KISORO – Undulating hills with sparse rainforests and streams give Kisoro a spectacular beauty seen nowhere else in Uganda. But this beauty conceals a dark, thinly disguised secret, mineral smuggling racket, which has kept the area impoverished and costs Uganda billions of shillings in revenue.
Kisoro is one of Uganda’s richest districts in mineral deposits like tin, gold [right] and wolfram (tungsten). However, while the smugglers are happy, district officials are cursing.
“The district does not get any revenue from the minerals,” says Milton Bazanye, the district chairman.
“The energy ministry says Kisoro only has exploration licenses. But unknown to the officials in the ministry, most of these so called explorers are mining and selling minerals without paying any royalties.”
Illegal mining rampant
Bazanye singles out Kirwa, a prominent wolfram mine, which, according to officials at the mines department in the energy ministry, was closed two years ago.
Despite the closure, mining goes on, but no revenue is remitted to the Government.
Heaps of iron ore sold on the roadside in Muko sub-county, Kabale district
“One Saturday morning, down the Kirwa hills in Kabaya village, Nyarubuye sub-county, I found 16 young men scrounging in mounds of suspected wolfram deposits, as others crushed rocks in search of the mineral,” said Bazanye.
Milton Nsanze, one of the artisanal miners in Kirwa, said a person can collect between 2kg and 4kg of wolfram a day. Their manager, Gerald Ndagyize, said they are hired by G. Nzabonimpa of SEB and Company Ltd., a Kisoro-based mining company.
Nzabonimpa buys the wolfram at sh10,000 per kilo. But Nsanze said sometimes they hide the wolfram and sell it to another businessman at sh17,000 per kilo.
According to Nsanze, the businessman sells the wolfram to someone in Kigali at sh37,000 per kilo. But Nzabonimpa’s son, Alex Nambajimana, who doubles as the company director, said they do not engage in illicit dealings, even though their exploration license was still valid at the time the mine was closed.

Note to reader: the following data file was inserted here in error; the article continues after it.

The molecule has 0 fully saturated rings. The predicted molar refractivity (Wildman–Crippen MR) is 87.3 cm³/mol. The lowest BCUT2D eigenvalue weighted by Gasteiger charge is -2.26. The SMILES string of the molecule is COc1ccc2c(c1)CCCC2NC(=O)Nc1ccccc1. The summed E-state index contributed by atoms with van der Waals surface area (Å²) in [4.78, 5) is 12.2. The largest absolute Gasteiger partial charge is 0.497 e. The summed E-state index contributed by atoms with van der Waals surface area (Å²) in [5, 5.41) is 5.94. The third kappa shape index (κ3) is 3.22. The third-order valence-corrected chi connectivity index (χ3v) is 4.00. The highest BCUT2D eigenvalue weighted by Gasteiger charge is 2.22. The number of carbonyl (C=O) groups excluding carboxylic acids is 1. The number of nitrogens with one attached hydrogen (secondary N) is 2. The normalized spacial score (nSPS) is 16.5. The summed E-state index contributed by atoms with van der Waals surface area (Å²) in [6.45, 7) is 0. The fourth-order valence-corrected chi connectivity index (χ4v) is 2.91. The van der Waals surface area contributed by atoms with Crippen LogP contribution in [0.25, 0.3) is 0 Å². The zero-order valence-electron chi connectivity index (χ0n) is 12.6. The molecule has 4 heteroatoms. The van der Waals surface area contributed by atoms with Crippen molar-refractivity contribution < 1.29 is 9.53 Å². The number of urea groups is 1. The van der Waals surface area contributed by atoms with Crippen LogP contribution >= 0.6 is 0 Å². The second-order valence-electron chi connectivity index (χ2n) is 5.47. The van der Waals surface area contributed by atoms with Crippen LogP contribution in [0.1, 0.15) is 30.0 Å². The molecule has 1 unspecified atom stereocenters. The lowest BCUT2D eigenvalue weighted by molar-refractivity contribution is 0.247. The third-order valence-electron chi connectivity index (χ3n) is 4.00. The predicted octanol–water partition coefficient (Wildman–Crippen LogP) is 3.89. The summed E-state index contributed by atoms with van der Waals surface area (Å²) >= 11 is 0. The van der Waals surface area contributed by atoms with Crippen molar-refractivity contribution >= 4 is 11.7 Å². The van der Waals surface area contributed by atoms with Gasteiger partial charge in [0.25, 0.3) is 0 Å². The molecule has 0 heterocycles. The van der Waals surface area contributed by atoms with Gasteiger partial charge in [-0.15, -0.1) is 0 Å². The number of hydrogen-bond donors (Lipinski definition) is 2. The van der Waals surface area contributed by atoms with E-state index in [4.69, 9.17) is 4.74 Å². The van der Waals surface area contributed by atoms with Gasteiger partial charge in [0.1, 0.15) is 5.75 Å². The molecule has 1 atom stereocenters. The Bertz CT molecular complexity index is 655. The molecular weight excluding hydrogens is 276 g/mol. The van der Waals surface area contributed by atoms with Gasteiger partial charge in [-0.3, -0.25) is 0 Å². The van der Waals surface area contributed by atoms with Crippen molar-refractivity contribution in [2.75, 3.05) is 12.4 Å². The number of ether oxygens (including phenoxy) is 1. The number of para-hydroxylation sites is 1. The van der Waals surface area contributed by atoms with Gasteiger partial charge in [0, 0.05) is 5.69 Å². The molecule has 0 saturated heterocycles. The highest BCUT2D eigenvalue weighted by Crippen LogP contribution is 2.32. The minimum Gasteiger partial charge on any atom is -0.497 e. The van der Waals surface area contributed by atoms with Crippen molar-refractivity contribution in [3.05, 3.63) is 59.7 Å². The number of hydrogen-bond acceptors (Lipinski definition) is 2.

Vincent Kato, the principal geologist in the Ministry of Energy and Mineral Development, says smuggling of minerals is not limited to Kisoro.
A committee set up by energy ministry permanent secretary, Kabagambe Kaliisa discovered that most explorers are engaged in mining
While on an operation last year, Kato and other officials from the energy ministry arrested a man trying to smuggle 45kg of wolfram, worth over sh1.2m, from Nyamuriro in Isingiro district, into Tanzania. In Muko sub-county, Kabale district, heaps of iron ore are sold by the roadside.
While Rwanda and Tanzania are the popular end points for mineral smugglers in the western region, most minerals in Karamoja and eastern Uganda end up in Kenya.
Karamoja has more than 300 artisanal gold miners, each with a capacity to mine about 27 grams a day (10kgs a year), according to Kato. There are more gold miners in Busia, Buhweju, Kigezi, Mubende, Namayingo and Mubende. Despite having hundreds of small-scale miners, national gold production (exports) has averaged 3kg per year for the last five years, according to records at the mines department.
Records show that no gold was produced in 2009, while in 2012, the department recorded 4.3kgs, worth sh5m.
Last year, it was 3.9kgs, worth sh3.2m. Most likely, much of the gold mined is not reported to the mines department as miners would rather smuggle it out of the country to avoid paying royalties. Besides the artisanal/ the illegal miners, could it also be possible that licensed miners are evading paying royalties?
Unlike oil fields where the Government deploys geologists to monitor activities, it has no resident officials in the mines. The Government has thus always depended on the mercy of the mining companies to declare the quantities they have mined.
One is charged tax/royalties, depending on one’s declarations. A 2012 inspection report on limestone mining in Hima by Edmond Ssekimwanyi, a senior statistician in the geology department, listed difficulty in monitoring royalties paid for mined limestone as one of the key challenges.